Bahrain: where a tweet can earn you five years in prison

In March 2015, Saudi Arabia led a coalition of 32 states as part of its campaign against Houthi rebels in Yemen. Members of the Gulf Cooperation Council (GCC) united under this campaign, including the island kingdom of Bahrain. On 26 March 2015, the same day Bahraini officials announced they would be taking part in the Saudi-led coalition in Yemen, the Ministry of Interior (MOI) warned that it would take steps against anyone expressing opinions “against the approach that Bahrain has taken.”

In response to the Bahrain governments announcement that it would take part in the campaign in Yemen, political activist Fadhel Abbas tweeted a criticism of Bahrain’s involvement in the Saudi-led coalition. The Secretary-General of the al-Wahdawi opposition party stated that the Saudi-led airstrikes in Yemen violated international law. On 26 March 2015, security forces from the MOI arrested Fadhel for his tweet. On 28 June 2015, Bahrain’s criminal court sentenced Fadhel to five years in prison for “spreading false information that could harm the military operations of Bahrain and its allies” in Yemen.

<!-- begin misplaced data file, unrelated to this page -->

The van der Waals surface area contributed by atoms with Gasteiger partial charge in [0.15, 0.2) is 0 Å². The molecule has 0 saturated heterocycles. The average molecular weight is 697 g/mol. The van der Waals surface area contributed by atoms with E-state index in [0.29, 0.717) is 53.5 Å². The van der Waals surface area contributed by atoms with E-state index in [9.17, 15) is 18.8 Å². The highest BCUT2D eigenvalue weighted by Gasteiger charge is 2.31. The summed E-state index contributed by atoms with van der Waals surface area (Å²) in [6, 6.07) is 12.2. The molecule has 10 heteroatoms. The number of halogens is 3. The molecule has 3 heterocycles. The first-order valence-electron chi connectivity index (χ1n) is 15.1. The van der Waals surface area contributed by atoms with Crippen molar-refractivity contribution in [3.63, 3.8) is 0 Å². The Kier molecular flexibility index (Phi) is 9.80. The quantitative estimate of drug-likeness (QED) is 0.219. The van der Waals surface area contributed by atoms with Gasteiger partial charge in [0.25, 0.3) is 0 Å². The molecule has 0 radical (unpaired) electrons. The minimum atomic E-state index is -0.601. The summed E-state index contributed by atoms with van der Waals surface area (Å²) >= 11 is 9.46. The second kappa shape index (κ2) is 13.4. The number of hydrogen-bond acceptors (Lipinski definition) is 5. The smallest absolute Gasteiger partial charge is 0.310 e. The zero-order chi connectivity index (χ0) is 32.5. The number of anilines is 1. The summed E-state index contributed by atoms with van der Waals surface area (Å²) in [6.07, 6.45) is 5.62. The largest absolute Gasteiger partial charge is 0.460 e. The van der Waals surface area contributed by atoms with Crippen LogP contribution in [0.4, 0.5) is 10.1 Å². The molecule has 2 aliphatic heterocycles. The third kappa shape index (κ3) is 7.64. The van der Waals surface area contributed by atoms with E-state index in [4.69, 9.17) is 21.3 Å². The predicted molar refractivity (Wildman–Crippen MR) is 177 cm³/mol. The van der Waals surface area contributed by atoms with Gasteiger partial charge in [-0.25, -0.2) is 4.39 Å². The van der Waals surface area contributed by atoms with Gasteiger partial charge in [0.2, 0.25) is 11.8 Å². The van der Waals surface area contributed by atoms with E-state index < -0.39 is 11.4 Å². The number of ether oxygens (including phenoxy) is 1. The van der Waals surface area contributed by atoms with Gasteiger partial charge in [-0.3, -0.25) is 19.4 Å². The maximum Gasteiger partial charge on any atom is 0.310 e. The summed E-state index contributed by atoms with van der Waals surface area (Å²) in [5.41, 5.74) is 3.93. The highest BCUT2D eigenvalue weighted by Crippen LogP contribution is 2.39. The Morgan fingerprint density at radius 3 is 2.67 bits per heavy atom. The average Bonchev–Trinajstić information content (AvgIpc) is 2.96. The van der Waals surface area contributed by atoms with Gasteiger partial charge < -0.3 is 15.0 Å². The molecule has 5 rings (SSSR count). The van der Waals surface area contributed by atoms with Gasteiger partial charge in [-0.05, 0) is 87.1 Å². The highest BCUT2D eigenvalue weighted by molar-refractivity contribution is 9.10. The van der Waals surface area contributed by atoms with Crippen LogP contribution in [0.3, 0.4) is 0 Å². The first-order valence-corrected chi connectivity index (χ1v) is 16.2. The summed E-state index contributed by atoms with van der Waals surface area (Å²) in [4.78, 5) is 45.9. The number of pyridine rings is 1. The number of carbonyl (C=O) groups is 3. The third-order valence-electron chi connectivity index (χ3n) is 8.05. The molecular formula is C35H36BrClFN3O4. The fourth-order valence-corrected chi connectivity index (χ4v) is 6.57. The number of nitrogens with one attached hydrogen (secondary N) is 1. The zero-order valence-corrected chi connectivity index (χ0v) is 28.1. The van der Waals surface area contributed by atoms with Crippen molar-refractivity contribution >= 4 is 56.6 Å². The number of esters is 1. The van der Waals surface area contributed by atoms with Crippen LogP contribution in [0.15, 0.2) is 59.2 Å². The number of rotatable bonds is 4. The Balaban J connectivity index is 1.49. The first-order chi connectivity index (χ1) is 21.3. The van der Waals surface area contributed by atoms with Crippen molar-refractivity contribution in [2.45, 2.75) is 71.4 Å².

Fadhel’s appeal process was postponed a total of three times until 22 April 2016 when a Bahraini judge issued a five year sentence on charges relating to his right to freedom of expression.  Fadhel is currently serving his sentence in Jau Prison.

Fadhel Abbas is not the only individual to have been targeted by Bahrain’s repressive laws. Bahraini authorities imprisoned human rights defender Nabeel Rajab last year and released him due to intense international pressure. However, he remains under a travel ban. Bahraini authorities have also targeted numerous other political leaders including Sheikh Ali Salman, head of Al-Wefaq opposition bloc, and Ebrahim Sharif, head of the Wa’ad opposition bloc. These cases are just a few out of the widespread criminalization of freedom speech in Bahrain.

The Bahraini authorities’ ongoing suppression of freedom of expression and association has led to the Kingdom having the highest prison populations per capita in the Middle East. Not only are political opposition leaders targeted, but human rights activists, journalists, and even minors are arrested and imprisoned simply for voicing dissent. Fadhel Abbas is one of thousands of prisoners of conscience who remain behind bars for exercising their internationally sanctioned right to free expression.

Mobashra Tazamal is an Advocacy Fellow at ADHRB